The Guardian is running a piece on the #MooreandMe campaign that Sady Doyle started. In #MooreandMe: the hashtag that roared, Richard Adams writes:
And what #MooreandMe revealed is that the casual dismissal of the allegations against Assange has rightly angered many – explained in compelling detail by Kate Harding, Katha Pollitt and, in this remarkable essay, Andrea Grimes – who see it as a symptom of the struggles that women still face in being heard on the subject of rape and sexual assault. While the two women in Sweden have been disparaged as tools of the CIA, or derided as hysterical (and sometimes both at once), Assange and his lawyers can speak freely in public.[…]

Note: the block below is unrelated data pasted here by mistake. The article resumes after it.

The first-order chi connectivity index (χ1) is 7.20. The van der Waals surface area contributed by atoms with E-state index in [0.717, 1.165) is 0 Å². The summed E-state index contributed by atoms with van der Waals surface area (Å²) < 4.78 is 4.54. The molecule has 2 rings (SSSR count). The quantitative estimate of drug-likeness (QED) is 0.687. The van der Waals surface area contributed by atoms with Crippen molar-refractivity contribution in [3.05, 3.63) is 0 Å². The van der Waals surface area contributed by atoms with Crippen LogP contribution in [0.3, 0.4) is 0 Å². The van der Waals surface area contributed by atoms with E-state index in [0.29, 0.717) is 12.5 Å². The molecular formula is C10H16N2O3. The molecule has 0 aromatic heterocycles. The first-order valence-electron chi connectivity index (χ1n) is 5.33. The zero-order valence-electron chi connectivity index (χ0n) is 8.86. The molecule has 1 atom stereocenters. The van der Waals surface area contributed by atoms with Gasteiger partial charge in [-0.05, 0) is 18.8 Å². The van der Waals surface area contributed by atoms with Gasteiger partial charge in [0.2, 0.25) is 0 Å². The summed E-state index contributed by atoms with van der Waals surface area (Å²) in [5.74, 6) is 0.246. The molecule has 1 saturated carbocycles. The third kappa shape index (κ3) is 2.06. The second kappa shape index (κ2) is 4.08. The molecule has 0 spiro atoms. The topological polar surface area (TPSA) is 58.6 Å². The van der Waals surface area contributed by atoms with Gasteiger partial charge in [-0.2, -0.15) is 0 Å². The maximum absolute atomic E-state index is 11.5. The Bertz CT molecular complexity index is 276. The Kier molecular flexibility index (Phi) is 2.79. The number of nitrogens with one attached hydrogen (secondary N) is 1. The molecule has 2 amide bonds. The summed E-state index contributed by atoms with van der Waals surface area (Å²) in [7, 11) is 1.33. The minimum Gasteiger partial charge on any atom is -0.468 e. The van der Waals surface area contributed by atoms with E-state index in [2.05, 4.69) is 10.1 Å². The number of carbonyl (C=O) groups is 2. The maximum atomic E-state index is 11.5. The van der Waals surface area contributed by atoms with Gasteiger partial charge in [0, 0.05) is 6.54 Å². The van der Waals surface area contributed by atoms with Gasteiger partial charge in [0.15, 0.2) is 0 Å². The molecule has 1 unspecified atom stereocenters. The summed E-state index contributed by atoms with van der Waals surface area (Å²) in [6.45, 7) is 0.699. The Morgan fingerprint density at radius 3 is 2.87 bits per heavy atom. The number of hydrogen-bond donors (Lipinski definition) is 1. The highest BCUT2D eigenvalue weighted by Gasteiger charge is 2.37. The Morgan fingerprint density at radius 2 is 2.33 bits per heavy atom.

Other writers waded in and got caught in the fallout: the journalist Moe Tkacik posted at the Washington City Paper, describing #MooreandMe as “near-homicidal #rage” while naming the two women (something the Guardian and New York Times have avoided as a matter of policy), only for her editors to yank the piece. The blogging pioneer Dave Winer produced an artless car-crash of arguments that might have worked as parody. Naomi Wolf continued her upside-down defence of Assange – as can be heard in her debate with Jaclyn Friedman on Democracy Now. And so on.
In the end, though, it was Moore – without addressing #MooreandMe directly – who gave way, with his appearance on Rachel Maddow’s show. Olbermann, meanwhile, like a soldier marooned on a Pacific island who doesn’t know the war is over, sits nursing his wounds, and making gnomic statements and half-apologies.
More at the link above.
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